ICYMI - Learning from our Epic fails in Facilitation
At our network partner virtual catch up held on Wednesday 27th April we covered the topic of learning from and effectively managing our epic fails in facilitation. Most of us at some point in our working lives have experienced disappointment when things don't work out the way we wanted. However, the key is to make the time to reflect and learn from the experience.
Below is a summary of the key points discussed by our guest presenter, Nicola Lipscombe.
Reflective practice needs to be a consistent part of our facilitation practice.
After experiencing a failure, try to review what happened using a bit of distance. This helps to maintain your self worth.
2 main emotions come into play when we experience a failure.
Shame - which is a painful attack on our identity and prevents us from listening rationally.
Guilt - which focuses upon the behaviour and creates other feelings such as remorse and empathy for other people impacted by the event. It also helps us to reflect and learn from the event.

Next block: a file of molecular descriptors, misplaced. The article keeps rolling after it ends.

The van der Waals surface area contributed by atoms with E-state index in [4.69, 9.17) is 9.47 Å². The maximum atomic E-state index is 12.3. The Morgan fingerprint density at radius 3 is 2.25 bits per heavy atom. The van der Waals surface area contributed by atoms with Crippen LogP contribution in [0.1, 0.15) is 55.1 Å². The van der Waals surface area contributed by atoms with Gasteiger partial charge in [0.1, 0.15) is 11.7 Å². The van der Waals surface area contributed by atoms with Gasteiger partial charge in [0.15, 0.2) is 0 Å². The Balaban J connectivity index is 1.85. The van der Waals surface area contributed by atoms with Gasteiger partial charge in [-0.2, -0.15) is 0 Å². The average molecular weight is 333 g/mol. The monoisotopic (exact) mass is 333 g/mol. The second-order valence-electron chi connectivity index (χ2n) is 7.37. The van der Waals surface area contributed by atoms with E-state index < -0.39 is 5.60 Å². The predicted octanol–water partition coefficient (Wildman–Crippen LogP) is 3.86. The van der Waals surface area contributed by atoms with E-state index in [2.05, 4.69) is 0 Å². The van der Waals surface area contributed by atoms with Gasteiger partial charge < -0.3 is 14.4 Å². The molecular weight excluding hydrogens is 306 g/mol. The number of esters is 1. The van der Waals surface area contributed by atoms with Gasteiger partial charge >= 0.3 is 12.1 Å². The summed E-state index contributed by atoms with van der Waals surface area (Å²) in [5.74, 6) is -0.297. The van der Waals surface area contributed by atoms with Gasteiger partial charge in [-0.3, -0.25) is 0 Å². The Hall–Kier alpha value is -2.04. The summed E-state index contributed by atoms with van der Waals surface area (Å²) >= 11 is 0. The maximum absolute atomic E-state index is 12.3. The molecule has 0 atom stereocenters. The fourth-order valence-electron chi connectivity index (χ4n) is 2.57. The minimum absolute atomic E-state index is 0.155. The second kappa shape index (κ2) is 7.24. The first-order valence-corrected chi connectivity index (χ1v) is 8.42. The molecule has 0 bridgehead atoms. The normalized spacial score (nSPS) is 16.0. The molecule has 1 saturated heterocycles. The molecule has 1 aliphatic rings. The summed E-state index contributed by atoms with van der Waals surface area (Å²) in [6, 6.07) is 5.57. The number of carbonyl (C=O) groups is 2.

3 traps to facilitation:
Perfectionism - our desire to make everything perfect can be countered with the need to perform optimally.
Comparison - comparing yourself to others can be addressed successfully by only comparing yourself to your past experiences.
Control - attempting to control every variable can be turned around by focussing on what we can realistically control. Things such as your words, your emotions, the material that is being presented and your preparation are things we can control.
2 key strategies we can use to assist us when we are experiencing heightened emotions when things go wrong include.
Box breathing - a rhythmic breathing technique designed to calm the body and mind. Often used to help manage anxiety and PTSD.
STOP technique - developed by Jon Kabat-Zim is designed to help regulate your emotions and to prevent rumination.